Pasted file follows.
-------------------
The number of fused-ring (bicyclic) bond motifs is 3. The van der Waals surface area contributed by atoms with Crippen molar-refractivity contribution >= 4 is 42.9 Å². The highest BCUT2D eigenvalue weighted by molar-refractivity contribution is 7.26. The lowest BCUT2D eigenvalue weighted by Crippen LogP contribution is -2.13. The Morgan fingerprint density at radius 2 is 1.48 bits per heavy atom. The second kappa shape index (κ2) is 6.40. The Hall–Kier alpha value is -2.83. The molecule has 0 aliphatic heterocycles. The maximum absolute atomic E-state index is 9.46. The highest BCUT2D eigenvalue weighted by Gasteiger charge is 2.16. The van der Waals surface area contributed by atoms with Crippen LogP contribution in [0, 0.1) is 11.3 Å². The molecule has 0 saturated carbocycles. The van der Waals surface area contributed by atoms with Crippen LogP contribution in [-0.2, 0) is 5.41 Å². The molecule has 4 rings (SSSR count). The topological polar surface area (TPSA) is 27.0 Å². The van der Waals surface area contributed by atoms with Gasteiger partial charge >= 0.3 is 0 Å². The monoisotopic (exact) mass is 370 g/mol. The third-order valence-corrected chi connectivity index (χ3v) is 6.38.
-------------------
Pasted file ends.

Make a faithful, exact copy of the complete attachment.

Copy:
The number of fused-ring (bicyclic) bond motifs is 3. The van der Waals surface area contributed by atoms with Crippen molar-refractivity contribution >= 4 is 42.9 Å². The highest BCUT2D eigenvalue weighted by molar-refractivity contribution is 7.26. The lowest BCUT2D eigenvalue weighted by Crippen LogP contribution is -2.13. The Morgan fingerprint density at radius 2 is 1.48 bits per heavy atom. The second kappa shape index (κ2) is 6.40. The Hall–Kier alpha value is -2.83. The molecule has 0 aliphatic heterocycles. The maximum absolute atomic E-state index is 9.46. The highest BCUT2D eigenvalue weighted by Gasteiger charge is 2.16. The van der Waals surface area contributed by atoms with Crippen LogP contribution in [0, 0.1) is 11.3 Å². The molecule has 0 saturated carbocycles. The van der Waals surface area contributed by atoms with Crippen LogP contribution in [-0.2, 0) is 5.41 Å². The molecule has 4 rings (SSSR count). The topological polar surface area (TPSA) is 27.0 Å². The van der Waals surface area contributed by atoms with Gasteiger partial charge >= 0.3 is 0 Å². The monoisotopic (exact) mass is 370 g/mol. The third-order valence-corrected chi connectivity index (χ3v) is 6.38.